A question that comes up is how do you know when to stop experimenting and start focusing? I think the notion of failing and failing quickly is important here. Once you think you have hit on an idea and kicked it around a bit, pursue it with strong focus. Then, be honest with yourself about whether it's ever truly going to take off. In the same way that venture capitalists hedge their risks by investing in multiple startups hoping that one skyrockets, you also have the ability to invest your time and energy into multiple startups to hedge your risk as long as you fail and fail quickly.
The biggest enemy to failing quickly is having some success. It is much more difficult to pull the plug on a venture when there is a modicum of hope than it is to move past a true failure. One cure is to define a bold goal before you start and keep trying until you hit it. Anything less is a failure. Anything more means you should aim higher.
It's worth noting that failing doesn't necessarily mean starting fresh with a new idea, but it does mean having the agility to change directions. Microsoft, Apple and Google are very good examples of how the initial company strategy changed and adapted through time until the founders hit on the big idea.
In the early stages of a company, the founder is the single most important contributor to the company's success. The founder has the passion, diligence, and sweat invested to push through any challenges. As such, I believe it's the founder's responsibility to be fully dedicated to the cause. There are hundreds of distractions in life including the need to eat, shop, stay healthy, do laundry, and run errands. Some of these can be and should be outsourced to better maximize your utilization.
The first hire I made was a personal assistant and it is one of the best investments I've made in the company. Simply put, I can bill more hours and bill at a higher rate than the cost to hire an assistant. With an assistant taking care of my day-to-day activities, I have 30-40 hours more to hone my expertise and grow the business.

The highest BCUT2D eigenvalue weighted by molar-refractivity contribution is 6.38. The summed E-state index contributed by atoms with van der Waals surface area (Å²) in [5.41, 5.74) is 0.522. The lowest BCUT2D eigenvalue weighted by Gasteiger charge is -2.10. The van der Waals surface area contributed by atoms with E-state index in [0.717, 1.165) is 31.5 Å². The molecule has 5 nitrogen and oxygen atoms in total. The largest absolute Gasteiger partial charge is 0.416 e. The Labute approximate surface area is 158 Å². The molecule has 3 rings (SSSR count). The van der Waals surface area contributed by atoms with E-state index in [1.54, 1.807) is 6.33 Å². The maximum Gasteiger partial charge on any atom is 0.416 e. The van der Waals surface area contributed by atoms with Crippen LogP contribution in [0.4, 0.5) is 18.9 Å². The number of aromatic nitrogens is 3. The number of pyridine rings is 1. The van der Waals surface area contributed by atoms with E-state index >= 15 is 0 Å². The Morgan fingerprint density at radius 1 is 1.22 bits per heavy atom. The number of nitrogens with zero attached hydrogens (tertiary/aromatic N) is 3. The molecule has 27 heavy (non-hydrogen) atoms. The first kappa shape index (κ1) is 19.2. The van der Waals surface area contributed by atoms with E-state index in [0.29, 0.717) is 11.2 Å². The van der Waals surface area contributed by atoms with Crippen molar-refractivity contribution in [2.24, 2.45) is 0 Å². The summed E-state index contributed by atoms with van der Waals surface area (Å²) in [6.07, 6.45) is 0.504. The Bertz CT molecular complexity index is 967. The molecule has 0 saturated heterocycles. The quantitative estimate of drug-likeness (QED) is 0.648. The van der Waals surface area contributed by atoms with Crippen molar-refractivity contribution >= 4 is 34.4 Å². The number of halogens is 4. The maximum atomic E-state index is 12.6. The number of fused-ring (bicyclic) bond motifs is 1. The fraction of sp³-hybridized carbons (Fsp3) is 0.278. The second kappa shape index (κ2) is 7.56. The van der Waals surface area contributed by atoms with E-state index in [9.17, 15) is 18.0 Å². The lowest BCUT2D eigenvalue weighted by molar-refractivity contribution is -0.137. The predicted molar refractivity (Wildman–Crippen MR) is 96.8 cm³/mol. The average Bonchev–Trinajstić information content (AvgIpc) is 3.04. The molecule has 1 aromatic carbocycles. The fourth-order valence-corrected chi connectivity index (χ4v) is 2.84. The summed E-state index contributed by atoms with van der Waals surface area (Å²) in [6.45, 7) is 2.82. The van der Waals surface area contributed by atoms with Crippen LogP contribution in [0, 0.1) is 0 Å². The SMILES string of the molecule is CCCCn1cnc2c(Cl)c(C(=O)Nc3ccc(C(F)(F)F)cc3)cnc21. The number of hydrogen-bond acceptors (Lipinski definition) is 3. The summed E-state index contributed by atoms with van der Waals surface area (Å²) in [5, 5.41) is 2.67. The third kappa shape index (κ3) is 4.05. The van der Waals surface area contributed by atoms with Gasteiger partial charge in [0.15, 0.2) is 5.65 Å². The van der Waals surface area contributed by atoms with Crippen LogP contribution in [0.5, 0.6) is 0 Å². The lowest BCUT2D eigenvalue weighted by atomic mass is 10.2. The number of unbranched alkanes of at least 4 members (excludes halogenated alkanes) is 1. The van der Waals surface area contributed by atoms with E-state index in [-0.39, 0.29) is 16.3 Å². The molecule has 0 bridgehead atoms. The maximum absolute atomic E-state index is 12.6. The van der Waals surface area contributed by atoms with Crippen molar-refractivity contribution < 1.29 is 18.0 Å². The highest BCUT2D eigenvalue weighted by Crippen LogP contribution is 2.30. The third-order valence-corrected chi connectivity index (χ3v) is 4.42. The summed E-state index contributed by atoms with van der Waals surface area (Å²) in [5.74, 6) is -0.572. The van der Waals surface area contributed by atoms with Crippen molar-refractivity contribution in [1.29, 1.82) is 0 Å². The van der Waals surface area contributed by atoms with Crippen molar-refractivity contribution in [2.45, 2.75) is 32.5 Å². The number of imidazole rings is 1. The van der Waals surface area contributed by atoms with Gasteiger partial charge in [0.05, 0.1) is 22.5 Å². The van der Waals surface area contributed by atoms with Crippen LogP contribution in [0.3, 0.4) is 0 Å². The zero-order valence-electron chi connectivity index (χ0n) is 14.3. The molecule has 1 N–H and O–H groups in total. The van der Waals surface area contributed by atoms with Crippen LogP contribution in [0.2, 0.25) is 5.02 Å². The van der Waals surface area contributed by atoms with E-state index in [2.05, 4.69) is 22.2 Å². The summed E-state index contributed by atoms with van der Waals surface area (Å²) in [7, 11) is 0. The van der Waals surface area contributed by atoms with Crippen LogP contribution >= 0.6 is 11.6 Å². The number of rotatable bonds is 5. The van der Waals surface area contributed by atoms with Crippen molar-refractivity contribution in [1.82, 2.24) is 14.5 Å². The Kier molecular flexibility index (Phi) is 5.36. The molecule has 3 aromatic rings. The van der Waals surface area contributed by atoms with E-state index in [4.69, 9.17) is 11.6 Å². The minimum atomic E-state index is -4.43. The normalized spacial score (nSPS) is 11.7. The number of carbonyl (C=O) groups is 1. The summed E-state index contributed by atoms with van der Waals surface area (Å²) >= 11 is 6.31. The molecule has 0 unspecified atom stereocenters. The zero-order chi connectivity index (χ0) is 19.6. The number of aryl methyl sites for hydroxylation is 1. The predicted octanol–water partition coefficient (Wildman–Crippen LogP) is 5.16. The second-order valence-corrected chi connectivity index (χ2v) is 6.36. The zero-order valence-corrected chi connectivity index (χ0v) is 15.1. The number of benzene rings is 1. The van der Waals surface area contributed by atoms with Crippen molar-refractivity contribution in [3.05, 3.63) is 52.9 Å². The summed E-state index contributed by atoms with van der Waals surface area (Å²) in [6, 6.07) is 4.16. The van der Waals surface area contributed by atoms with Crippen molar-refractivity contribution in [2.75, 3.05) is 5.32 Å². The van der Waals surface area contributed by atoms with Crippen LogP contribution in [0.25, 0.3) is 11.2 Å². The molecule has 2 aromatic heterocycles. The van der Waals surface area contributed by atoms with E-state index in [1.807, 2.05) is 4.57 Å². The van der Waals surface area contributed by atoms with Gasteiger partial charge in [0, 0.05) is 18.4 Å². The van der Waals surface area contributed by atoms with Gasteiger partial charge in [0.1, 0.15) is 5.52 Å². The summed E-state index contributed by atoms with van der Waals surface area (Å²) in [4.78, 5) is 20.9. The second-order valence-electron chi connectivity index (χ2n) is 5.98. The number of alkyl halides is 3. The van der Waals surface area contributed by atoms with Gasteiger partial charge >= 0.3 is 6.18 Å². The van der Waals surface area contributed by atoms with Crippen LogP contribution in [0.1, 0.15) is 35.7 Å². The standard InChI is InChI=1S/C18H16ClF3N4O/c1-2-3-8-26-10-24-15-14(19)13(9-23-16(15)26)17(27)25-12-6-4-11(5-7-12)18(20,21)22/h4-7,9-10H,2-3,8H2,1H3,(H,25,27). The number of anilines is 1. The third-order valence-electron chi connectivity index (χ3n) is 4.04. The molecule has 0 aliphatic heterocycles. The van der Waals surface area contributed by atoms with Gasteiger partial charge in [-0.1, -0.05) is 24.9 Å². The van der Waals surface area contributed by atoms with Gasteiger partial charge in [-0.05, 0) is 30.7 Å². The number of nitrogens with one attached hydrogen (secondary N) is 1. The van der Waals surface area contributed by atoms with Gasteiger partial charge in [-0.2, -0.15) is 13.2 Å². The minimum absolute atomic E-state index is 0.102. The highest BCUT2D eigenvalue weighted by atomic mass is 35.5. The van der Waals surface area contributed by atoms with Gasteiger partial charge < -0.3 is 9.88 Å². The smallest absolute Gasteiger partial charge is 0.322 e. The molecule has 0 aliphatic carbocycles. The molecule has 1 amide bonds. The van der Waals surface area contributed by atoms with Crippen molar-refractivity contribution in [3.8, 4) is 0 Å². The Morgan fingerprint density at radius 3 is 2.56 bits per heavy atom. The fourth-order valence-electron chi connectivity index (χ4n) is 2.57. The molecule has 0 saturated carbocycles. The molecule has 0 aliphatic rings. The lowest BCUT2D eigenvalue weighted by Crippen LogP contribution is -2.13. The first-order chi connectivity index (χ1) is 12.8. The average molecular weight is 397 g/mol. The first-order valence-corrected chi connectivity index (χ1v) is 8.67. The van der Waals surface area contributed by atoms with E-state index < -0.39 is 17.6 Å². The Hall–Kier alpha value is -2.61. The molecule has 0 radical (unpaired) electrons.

Outsourcing tasks to help you be more productive investment in yourself and your company. I've been able to grow my business faster, eat better, live better, and spend more time doing what I love.
Create a Stop Doing List
Jim Collins planted this idea in my head a few weeks ago at the Inc 500 conference. Virtually all entrepreneurs carry around a to-do list, but few of us carry around a list of things to stop doing. The discipline to stop doing something is potentially more difficult, but more important than crossing something off of your to-do list. Focus is critical to success and with focus you need to know both what to do and what not to do. On my stop doing list for this year: 1) Stop checking email more than a couple of times a day, 2) Stop working in the company rather than on the company 3) Stop my PhD and 4) Stop working on PriceFight. I've successfully done three of the four.
If you had a stop doing list on the back side of your "to do" list, what would it have on it?
Michael Griffin is the founder of Adlucent, a fast growing search engine marketing startup located in Austin, TX. Prior to Adlucent, Michael was the founder of PriceFight and the Coffee Research Institute.